Meanwhile, a new agreement between Schneiderman and the group, which is planning to award grants to local nonprofits in March, requires the WHLDC to carefully monitor recipient organizations, abide by a new conflict of interest policy, and increase public disclosure about how grants are approved and used.
In a statement, Schneiderman said that despite his investigation's findings, the organization had not been fulfilling its purpose. It was “hindered by the board of directors' failure to develop clear policies and procedures for grant-making activities,” the statement read.
“Charitable organizations have a responsibility to deliver their intended benefits to carefully evaluated applicants, while ensuring that their grant-making processes are open, transparent and free of conflicts of interest,” Schneiderman, a former state senator representing Upper Manhattan, said.
The development corporation is responsible for dispensing the $76 million in benefits to the neighborhood under the Community Benefits Agreement, signed in 2009 during negotiations over Columbia's Manhattanville expansion. But between 2009 and 2011, it only gave out one grant, for $302,400.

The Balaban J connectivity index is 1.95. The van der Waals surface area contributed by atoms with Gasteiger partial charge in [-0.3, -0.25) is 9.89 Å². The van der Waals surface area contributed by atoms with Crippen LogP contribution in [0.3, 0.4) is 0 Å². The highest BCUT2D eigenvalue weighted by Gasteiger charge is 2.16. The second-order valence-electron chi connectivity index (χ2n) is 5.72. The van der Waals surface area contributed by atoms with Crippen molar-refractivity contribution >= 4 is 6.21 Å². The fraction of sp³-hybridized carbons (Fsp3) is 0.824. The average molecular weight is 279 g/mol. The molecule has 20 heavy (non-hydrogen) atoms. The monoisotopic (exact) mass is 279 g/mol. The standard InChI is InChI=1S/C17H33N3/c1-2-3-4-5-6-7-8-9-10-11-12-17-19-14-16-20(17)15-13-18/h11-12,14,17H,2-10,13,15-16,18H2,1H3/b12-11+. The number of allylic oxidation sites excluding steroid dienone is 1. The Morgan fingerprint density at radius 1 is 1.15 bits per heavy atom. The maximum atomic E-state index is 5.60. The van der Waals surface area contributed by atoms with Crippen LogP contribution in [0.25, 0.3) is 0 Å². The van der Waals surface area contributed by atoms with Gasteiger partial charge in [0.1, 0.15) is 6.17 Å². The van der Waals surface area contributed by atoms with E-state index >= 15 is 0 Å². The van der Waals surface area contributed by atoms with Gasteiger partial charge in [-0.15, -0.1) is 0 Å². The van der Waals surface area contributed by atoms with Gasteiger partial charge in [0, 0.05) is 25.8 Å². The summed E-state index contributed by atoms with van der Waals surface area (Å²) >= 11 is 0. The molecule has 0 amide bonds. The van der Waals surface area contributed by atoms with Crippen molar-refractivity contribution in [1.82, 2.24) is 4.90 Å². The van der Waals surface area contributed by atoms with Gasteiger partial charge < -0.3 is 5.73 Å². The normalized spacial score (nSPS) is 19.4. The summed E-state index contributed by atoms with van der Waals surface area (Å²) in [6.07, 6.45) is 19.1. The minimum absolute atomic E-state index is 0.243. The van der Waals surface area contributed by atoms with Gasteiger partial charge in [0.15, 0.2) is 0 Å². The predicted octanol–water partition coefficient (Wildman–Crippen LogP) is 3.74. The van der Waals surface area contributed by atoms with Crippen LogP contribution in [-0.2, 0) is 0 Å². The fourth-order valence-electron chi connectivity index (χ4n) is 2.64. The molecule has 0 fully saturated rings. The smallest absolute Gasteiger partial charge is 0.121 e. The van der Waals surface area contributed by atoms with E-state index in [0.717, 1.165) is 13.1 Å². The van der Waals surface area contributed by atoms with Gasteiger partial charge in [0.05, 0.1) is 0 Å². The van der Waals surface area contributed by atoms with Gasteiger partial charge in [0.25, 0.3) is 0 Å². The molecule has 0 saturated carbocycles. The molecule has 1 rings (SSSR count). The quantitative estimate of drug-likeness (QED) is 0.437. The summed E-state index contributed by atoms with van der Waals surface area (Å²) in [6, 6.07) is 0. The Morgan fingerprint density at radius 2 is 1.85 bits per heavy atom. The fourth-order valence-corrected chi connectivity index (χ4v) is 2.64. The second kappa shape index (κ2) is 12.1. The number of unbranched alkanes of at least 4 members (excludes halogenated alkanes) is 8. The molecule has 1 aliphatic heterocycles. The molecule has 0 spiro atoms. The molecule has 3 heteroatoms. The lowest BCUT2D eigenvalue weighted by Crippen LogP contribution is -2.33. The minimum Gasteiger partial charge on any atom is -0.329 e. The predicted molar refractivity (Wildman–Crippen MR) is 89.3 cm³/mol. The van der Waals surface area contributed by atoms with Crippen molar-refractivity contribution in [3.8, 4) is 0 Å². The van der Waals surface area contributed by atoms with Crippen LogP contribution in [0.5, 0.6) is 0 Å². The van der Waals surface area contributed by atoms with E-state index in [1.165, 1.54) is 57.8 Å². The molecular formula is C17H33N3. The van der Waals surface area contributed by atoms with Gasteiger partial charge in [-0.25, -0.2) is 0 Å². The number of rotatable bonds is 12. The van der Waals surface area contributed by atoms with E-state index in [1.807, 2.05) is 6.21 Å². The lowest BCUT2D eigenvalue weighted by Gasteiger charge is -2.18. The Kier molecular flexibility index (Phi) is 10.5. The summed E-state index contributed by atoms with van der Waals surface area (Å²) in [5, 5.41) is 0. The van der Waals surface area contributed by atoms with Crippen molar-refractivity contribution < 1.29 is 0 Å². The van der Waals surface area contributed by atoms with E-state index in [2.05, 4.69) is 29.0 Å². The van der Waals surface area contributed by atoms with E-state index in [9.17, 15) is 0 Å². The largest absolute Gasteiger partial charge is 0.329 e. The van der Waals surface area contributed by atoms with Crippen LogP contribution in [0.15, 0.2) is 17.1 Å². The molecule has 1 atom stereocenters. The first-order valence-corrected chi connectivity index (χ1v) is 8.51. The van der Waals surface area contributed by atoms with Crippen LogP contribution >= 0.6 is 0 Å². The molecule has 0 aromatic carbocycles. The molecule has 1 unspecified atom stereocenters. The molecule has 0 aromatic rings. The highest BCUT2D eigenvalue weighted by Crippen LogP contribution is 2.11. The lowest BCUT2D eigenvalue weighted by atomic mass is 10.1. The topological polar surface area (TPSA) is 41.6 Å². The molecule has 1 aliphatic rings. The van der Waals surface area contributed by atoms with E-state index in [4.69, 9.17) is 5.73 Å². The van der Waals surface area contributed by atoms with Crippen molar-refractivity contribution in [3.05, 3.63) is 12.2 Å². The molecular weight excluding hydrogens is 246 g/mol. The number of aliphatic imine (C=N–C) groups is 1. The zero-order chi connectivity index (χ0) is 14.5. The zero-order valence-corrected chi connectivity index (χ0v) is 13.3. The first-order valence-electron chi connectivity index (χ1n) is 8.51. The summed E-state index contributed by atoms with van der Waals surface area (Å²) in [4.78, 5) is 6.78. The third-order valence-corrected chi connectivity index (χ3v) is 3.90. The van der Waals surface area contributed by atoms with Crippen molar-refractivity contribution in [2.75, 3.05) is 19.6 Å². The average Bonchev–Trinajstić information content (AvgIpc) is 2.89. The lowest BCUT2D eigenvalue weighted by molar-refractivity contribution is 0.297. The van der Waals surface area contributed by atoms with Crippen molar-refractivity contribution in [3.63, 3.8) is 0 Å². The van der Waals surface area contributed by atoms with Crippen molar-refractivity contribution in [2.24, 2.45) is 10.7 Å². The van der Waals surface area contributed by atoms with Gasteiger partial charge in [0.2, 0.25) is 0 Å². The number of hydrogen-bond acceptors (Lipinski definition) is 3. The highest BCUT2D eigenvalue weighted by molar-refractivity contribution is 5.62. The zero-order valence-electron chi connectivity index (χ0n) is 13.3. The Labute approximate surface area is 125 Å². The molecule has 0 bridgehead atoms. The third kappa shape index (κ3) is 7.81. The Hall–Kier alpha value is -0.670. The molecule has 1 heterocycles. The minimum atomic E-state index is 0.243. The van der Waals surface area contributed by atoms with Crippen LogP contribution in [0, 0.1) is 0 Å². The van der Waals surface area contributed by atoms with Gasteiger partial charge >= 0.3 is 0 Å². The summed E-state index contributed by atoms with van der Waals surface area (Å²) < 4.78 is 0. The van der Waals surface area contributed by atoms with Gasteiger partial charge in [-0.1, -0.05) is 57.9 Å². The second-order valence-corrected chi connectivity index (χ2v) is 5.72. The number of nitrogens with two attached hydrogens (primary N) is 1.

The agreement's new conflict of interest policy states that no WHLDC member connected to a grant applicant can make decisions regarding that applicant.
“WHLDC's new grant-making procedures provide for the responsible distribution of funds to other not-for-profit organizations, taking into account the fiscal sponsorship arrangement put in place by the CBA, under which the benefits fund is held and disbursed directly by the fiscal sponsor,” Schneiderman's statement read, noting that the development corporation had selected nonprofits Tides Center and Tides foundation as fiscal sponsors.
The WHLDC said in a statement that it was pleased with the investigation's results, and is moving forward with the grant process.
“We shall continue to live by the tenets of communication, transparency, and accountability,” WHLDC Executive Director Kofi Boateng said in the statement, adding that the investigation's result “is a measure of confidence from which we cannot afford to falter.”